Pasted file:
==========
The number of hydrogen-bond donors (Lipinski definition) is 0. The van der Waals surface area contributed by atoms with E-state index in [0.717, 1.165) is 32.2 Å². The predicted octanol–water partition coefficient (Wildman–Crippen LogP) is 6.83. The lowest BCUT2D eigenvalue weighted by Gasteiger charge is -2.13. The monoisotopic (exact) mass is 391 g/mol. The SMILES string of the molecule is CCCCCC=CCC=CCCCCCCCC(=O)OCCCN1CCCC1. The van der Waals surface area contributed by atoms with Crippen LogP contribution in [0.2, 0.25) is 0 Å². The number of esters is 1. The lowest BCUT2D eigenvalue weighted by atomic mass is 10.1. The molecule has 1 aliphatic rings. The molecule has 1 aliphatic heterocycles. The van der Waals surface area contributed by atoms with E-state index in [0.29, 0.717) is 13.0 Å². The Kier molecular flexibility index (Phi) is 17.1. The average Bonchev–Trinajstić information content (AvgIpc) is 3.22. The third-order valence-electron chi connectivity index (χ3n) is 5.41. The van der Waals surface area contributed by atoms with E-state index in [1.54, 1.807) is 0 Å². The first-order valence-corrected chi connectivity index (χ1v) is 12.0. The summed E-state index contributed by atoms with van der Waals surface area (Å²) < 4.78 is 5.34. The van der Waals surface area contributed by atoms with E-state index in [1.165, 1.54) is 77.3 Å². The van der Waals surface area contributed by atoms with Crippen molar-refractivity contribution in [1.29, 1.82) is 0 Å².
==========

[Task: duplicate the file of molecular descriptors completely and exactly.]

The number of hydrogen-bond donors (Lipinski definition) is 0. The van der Waals surface area contributed by atoms with E-state index in [0.717, 1.165) is 32.2 Å². The predicted octanol–water partition coefficient (Wildman–Crippen LogP) is 6.83. The lowest BCUT2D eigenvalue weighted by Gasteiger charge is -2.13. The monoisotopic (exact) mass is 391 g/mol. The SMILES string of the molecule is CCCCCC=CCC=CCCCCCCCC(=O)OCCCN1CCCC1. The van der Waals surface area contributed by atoms with Crippen LogP contribution in [0.2, 0.25) is 0 Å². The number of esters is 1. The lowest BCUT2D eigenvalue weighted by atomic mass is 10.1. The molecule has 1 aliphatic rings. The molecule has 1 aliphatic heterocycles. The van der Waals surface area contributed by atoms with E-state index in [0.29, 0.717) is 13.0 Å². The Kier molecular flexibility index (Phi) is 17.1. The average Bonchev–Trinajstić information content (AvgIpc) is 3.22. The third-order valence-electron chi connectivity index (χ3n) is 5.41. The van der Waals surface area contributed by atoms with E-state index in [1.54, 1.807) is 0 Å². The first-order valence-corrected chi connectivity index (χ1v) is 12.0. The summed E-state index contributed by atoms with van der Waals surface area (Å²) < 4.78 is 5.34. The van der Waals surface area contributed by atoms with E-state index in [1.165, 1.54) is 77.3 Å². The van der Waals surface area contributed by atoms with Crippen molar-refractivity contribution in [1.29, 1.82) is 0 Å².